I Spy … Put/Call Ratio Soaring to Highest Level since October

Option traders are acting irrational.

On March 30, the CBOE equity put/call ratio fell to the lowest level of 2015.

Just three days later (April 2), the put/call ratio soared to the highest level since October 2014.

In fact, the chart shows a near perfect ‘V’ with all three touch points representing some sort of extreme.

Sunday night’s Profit Radar Report published a similar chart and noted that: “The equity put/call ratio just spiked to the highest level since last October. Option traders are expecting lower prices. As the chart shows, usually when that’s the case, the S&P 500 does the opposite.”

The S&P 500 cash index (NYSEArca: SPY) doesn’t fully reflect the volatility since Friday’s job report, but the S&P 500 futures spiked from their 2,043 low on Sunday to 2,075 today.

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The S&P 500 may or may not be done punishing bearish option traders, but the volatility of the put/call ratio cautions that it may not take too much of a rally to work off last week’s bearish (bullish for stocks) put/call extreme.

Simon Maierhofer is the publisher of the Profit Radar Report. The Profit Radar Report presents complex market analysis (S&P 500, Dow Jones, gold, silver, euro and bonds) in an easy format. Technical analysis, sentiment indicators, seasonal patterns and common sense are all wrapped up into two or more easy-to-read weekly updates. All Profit Radar Report recommendations resulted in a 59.51% net gain in 2013 and 17.59% in 2014.

Follow Simon on Twitter @ iSPYETF or sign up for the FREE iSPYETF Newsletter to get actionable ETF trade ideas delivered for free.

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Equity Put/Call Ratio at 41-Month Low, but Risk of ‘Black Swan’ Event Limited

Last week the CBOE Equity Put/Call ratio slipped as low as 0.43, the lowest level since January 2011. Similar readings in April 2010 and April 2012 led to nasty sell offs? But something is different this time.

Last week the CBOE Equity Put/Call ratio plunged to 0.43, the lowest reading since January 2011. This wasn’t just a one-day fluke as the 5-day SMA fell as low as 0.518, also a 41-month extreme.

A ratio of 0.43 means that option traders bought 2.3 calls (bullish option bet) for every put (bearish option bet). Option traders don’t have a ‘smart money’ reputation.

The chart below, featured in the June 11 Profit Radar Report, plots the S&P 500 (SNP: ^GSPC) against the 5-and 10-day SMA of CBOE Equity Put/Call ratio.

As the dashed red lines highlight, low put/call ratio levels led to S&P 500 (NYSEArca: SPY) weakness more often than not.

Is the Put/Call Ratio Warning of a Crash?

Lately, there’s been much talk about a crash or major correction. Does the current equity put/call ratio foreshadow such a crash or correction?

Looking at the put/call ratio in isolation one could conclude that there’s a high chance of a 1%+ correction. Why?

Similar equity put/call ratio readings in April 2010 and April 2012 were followed by nasty sell offs (see red shadows).

But let’s expand our analysis to include the CBOE SKEW Index. The SKEW Index basically estimates the probability of a large decline (2 standard deviations or ‘Black Swan’ event).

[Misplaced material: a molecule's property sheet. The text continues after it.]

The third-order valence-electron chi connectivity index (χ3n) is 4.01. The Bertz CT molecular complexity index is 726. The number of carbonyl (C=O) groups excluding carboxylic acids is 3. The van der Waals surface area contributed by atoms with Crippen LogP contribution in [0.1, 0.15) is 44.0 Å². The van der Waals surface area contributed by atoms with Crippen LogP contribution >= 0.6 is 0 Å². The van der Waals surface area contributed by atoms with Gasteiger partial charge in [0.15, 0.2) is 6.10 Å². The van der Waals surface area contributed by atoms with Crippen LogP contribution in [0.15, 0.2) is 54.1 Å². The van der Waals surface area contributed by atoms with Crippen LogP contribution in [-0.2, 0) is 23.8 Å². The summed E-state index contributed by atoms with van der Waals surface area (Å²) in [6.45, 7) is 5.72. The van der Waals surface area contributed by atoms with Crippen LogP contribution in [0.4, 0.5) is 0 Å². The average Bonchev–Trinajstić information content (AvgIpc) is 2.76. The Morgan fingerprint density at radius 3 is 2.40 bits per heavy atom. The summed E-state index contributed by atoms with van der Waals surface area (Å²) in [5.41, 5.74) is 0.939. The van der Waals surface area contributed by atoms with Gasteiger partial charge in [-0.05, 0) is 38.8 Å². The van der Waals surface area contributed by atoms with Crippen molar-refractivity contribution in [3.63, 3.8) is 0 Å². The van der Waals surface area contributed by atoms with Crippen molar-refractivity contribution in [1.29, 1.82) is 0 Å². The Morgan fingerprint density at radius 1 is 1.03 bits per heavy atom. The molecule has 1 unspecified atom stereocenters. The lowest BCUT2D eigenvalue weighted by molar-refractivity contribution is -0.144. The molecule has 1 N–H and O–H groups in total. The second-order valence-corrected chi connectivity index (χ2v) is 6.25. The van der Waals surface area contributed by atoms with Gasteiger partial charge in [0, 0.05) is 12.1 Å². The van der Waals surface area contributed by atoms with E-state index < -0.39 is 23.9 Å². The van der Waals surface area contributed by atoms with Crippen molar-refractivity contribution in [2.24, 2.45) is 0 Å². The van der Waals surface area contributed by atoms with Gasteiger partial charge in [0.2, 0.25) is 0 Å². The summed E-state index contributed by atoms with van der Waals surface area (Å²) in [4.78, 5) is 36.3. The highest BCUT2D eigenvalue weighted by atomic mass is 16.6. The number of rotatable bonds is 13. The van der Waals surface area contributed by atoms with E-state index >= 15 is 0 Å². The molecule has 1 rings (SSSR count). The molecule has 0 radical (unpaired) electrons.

Readings of 135+ suggest a 12% chance of a large decline. Readings of 115 or less suggest a 6% chance of a large decline. In short, the higher the SKEW, the greater the risk for stocks.

Last week the SKEW finished at 127.78, which is above average, but well below its January peak of 139.62.

The April 2010 and April 2012 highs saw SKEW readings of 134 and 139 (shaded areas).

The relative SKEW anemia softens the generally bearish message of the put/call ratio, but it doesn’t eliminate all the risk.

The Profit Radar Report’s 2014 S&P 500 Forecast (published on January 15), projected a pre-summer high at S&P 1,950. Last week the S&P reached 1,950 and pulled back. What does this mean for the rest of the year?

A complimentary look at the updated 2014 S&P 500 Forecast is available here:

Updated 2014 S&P 500 Forecast

Simon Maierhofer is the publisher of the Profit Radar Report. The Profit Radar Report presents complex market analysis (S&P 500, Dow Jones, gold, silver, euro and bonds) in an easy format. Technical analysis, sentiment indicators, seasonal patterns and common sense are all wrapped up into two or more easy-to-read weekly updates. All Profit Radar Report recommendations resulted in a 59.51% net gain in 2013.

Follow Simon on Twitter @ iSPYETF or sign up for the FREE iSPYETF Newsletter to get actionable ETF trade ideas delivered for free.

The ‘Smart Dumb Money’ is Market-Top-Worthy Bullish

Stocks caught a decent bid on strong breadth on Monday, but one accurate ‘dumb money’ indicator hit bullish extremes not seen since early 2011. This is a serious red flag as the featured chart clearly shows.

I always follow multiple indicators, especially when we’ve got ‘skin in the game.’

As per the August 28 Profit Radar Report, we went long the S&P 500 at 1,642.

Our up side target was an open chart gap at S&P 1,685. Open gaps pull price like a magnet. The S&P 500 is within striking distance of the open gap, and according to option traders risk is rising.

On Tuesday the CBOE Equity Put/Call Ratio dropped to 0.45, the lowest reading since early 2011 (blue line). This means that option traders are buying more than two calls for every put, a bullish extreme.

The 10-day SMA for the put/call ratio is at 0.566, the lowest since the May 2012 high.

What does such a low equity put/call ratio mean? 

Back in April 2010 the put/call ratio fell as low as 0.32 and I sent out the following warning and explanation to subscribers on record: